Educational Advisors

Industry News

Remedial education gets big overhaul in US

Remedial education gets big overhaul in US

Times Higher Education

Paul Basken
March 27, 2024
US colleges and universities are rapidly embracing the idea of eliminating distinct remedial tracks for incoming students, finding that ability gaps resulting from insufficient high school preparation can be addressed much more effectively when integrated with first-year coursework.
In one of the more startling indicators, several US states are reporting that their shares of students passing gateway mathematics courses shot up from 20 per cent or below to more than 60 per cent after they adopted the co-requisite remediation model, with graduation rates also rising.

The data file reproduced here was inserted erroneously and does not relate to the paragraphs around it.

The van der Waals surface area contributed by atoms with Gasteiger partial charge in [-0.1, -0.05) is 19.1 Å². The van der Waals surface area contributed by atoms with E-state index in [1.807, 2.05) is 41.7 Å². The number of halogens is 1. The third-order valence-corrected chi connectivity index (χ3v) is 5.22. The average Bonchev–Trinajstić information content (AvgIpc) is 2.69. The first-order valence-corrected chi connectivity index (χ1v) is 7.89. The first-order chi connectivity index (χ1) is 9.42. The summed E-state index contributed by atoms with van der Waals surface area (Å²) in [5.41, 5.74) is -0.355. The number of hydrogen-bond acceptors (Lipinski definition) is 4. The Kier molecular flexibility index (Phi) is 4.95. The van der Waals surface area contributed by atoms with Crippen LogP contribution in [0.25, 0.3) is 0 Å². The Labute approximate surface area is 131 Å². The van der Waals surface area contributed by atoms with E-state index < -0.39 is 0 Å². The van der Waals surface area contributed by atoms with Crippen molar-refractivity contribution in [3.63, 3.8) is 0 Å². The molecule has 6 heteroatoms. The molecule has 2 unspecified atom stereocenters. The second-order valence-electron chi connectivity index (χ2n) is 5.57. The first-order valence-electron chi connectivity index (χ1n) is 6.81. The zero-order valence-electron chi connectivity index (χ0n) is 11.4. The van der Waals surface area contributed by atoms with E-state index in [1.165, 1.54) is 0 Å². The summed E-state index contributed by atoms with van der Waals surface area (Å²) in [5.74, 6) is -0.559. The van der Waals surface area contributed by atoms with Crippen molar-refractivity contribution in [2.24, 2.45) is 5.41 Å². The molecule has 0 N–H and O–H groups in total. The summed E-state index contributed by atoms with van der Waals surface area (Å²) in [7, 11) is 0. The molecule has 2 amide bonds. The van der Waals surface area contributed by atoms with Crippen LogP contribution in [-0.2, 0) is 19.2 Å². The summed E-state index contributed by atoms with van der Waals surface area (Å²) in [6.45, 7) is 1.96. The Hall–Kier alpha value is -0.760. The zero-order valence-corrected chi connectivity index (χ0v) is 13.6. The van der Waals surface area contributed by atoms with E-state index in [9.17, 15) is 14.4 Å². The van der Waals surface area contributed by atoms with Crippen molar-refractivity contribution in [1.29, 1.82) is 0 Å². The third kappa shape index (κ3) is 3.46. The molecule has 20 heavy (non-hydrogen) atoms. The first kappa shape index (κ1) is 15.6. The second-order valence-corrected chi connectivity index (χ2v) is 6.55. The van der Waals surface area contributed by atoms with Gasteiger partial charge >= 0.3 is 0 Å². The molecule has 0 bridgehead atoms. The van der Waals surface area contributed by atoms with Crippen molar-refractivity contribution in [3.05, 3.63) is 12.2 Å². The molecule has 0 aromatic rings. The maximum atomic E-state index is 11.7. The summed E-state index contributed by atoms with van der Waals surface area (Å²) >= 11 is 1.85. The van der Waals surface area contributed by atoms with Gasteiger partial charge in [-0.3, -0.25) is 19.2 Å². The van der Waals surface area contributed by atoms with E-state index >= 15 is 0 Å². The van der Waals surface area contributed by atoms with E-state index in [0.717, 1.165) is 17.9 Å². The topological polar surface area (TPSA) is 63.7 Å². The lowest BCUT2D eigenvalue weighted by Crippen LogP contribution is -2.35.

With such outcomes becoming clear, the percentage of US public two-year colleges now offering co-requisite remediation has jumped over the past seven years, from 28 per cent to 77 per cent in maths, and from 56 per cent to 78 per cent in English, according to recent data from the Center for the Analysis of Postsecondary Readiness at Columbia Universitys Teachers College.
“These are huge shifts,” especially given the usual slow pace of change in higher education, said Alexandra Logue, a research professor in the Center for Advanced Study in Education at the City University of New York.
“It’s almost hard to believe” the difference for students who undertake co-requisite remediation, said Elizabeth Cox Brand, the executive director of the Oregon Student Success Center, a unit of the Oregon Community College Association, whose members recently began trying the strategy.
Continue Reading

We have worked with schools across the nation who are accredited by national and regional agencies such as:

National Association of Schools of Art and Design